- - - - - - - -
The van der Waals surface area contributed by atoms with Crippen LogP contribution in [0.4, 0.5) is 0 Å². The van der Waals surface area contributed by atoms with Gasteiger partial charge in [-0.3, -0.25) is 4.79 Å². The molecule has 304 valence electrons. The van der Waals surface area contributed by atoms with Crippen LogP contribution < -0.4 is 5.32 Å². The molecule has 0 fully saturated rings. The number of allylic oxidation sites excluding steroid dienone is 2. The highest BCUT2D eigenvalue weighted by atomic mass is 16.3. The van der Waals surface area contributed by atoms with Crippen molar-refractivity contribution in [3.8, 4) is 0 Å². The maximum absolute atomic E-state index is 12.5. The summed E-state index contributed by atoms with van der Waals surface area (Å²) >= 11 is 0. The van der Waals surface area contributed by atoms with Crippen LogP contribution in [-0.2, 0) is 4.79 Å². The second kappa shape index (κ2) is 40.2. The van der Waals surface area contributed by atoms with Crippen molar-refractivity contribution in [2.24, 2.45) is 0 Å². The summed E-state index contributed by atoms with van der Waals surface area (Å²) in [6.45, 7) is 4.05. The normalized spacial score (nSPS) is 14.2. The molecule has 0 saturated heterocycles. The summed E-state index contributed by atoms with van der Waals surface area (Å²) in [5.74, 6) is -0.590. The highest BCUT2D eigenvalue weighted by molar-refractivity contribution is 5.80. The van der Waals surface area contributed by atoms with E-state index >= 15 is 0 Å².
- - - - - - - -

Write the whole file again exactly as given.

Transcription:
The van der Waals surface area contributed by atoms with Crippen LogP contribution in [0.4, 0.5) is 0 Å². The van der Waals surface area contributed by atoms with Gasteiger partial charge in [-0.3, -0.25) is 4.79 Å². The molecule has 304 valence electrons. The van der Waals surface area contributed by atoms with Crippen LogP contribution < -0.4 is 5.32 Å². The molecule has 0 fully saturated rings. The number of allylic oxidation sites excluding steroid dienone is 2. The highest BCUT2D eigenvalue weighted by atomic mass is 16.3. The van der Waals surface area contributed by atoms with Crippen molar-refractivity contribution in [3.8, 4) is 0 Å². The maximum absolute atomic E-state index is 12.5. The summed E-state index contributed by atoms with van der Waals surface area (Å²) >= 11 is 0. The van der Waals surface area contributed by atoms with Crippen LogP contribution in [-0.2, 0) is 4.79 Å². The second kappa shape index (κ2) is 40.2. The van der Waals surface area contributed by atoms with Crippen molar-refractivity contribution in [2.24, 2.45) is 0 Å². The summed E-state index contributed by atoms with van der Waals surface area (Å²) in [6.45, 7) is 4.05. The normalized spacial score (nSPS) is 14.2. The molecule has 0 saturated heterocycles. The summed E-state index contributed by atoms with van der Waals surface area (Å²) in [5.74, 6) is -0.590. The highest BCUT2D eigenvalue weighted by molar-refractivity contribution is 5.80. The van der Waals surface area contributed by atoms with E-state index >= 15 is 0 Å².